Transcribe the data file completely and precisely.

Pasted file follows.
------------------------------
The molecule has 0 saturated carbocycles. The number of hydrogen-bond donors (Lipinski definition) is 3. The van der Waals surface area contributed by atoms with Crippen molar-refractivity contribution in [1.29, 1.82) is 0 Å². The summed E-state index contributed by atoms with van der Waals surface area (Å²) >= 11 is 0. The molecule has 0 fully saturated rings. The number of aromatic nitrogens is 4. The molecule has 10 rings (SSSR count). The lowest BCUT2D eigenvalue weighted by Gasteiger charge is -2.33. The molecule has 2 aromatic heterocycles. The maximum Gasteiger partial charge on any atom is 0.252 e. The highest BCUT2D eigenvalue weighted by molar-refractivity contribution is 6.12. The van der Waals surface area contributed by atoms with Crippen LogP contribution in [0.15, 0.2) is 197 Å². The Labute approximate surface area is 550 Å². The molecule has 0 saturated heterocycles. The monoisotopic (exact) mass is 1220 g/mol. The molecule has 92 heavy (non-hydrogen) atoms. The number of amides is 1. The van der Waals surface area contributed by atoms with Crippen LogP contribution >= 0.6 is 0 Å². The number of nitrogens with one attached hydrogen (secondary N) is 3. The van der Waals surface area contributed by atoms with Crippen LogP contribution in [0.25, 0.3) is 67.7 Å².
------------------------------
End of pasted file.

The molecule has 0 saturated carbocycles. The number of hydrogen-bond donors (Lipinski definition) is 3. The van der Waals surface area contributed by atoms with Crippen molar-refractivity contribution in [1.29, 1.82) is 0 Å². The summed E-state index contributed by atoms with van der Waals surface area (Å²) >= 11 is 0. The molecule has 0 fully saturated rings. The number of aromatic nitrogens is 4. The molecule has 10 rings (SSSR count). The lowest BCUT2D eigenvalue weighted by Gasteiger charge is -2.33. The molecule has 2 aromatic heterocycles. The maximum Gasteiger partial charge on any atom is 0.252 e. The highest BCUT2D eigenvalue weighted by molar-refractivity contribution is 6.12. The van der Waals surface area contributed by atoms with Crippen LogP contribution in [0.15, 0.2) is 197 Å². The Labute approximate surface area is 550 Å². The molecule has 0 saturated heterocycles. The monoisotopic (exact) mass is 1220 g/mol. The molecule has 92 heavy (non-hydrogen) atoms. The number of amides is 1. The van der Waals surface area contributed by atoms with Crippen LogP contribution >= 0.6 is 0 Å². The number of nitrogens with one attached hydrogen (secondary N) is 3. The van der Waals surface area contributed by atoms with Crippen LogP contribution in [0.25, 0.3) is 67.7 Å².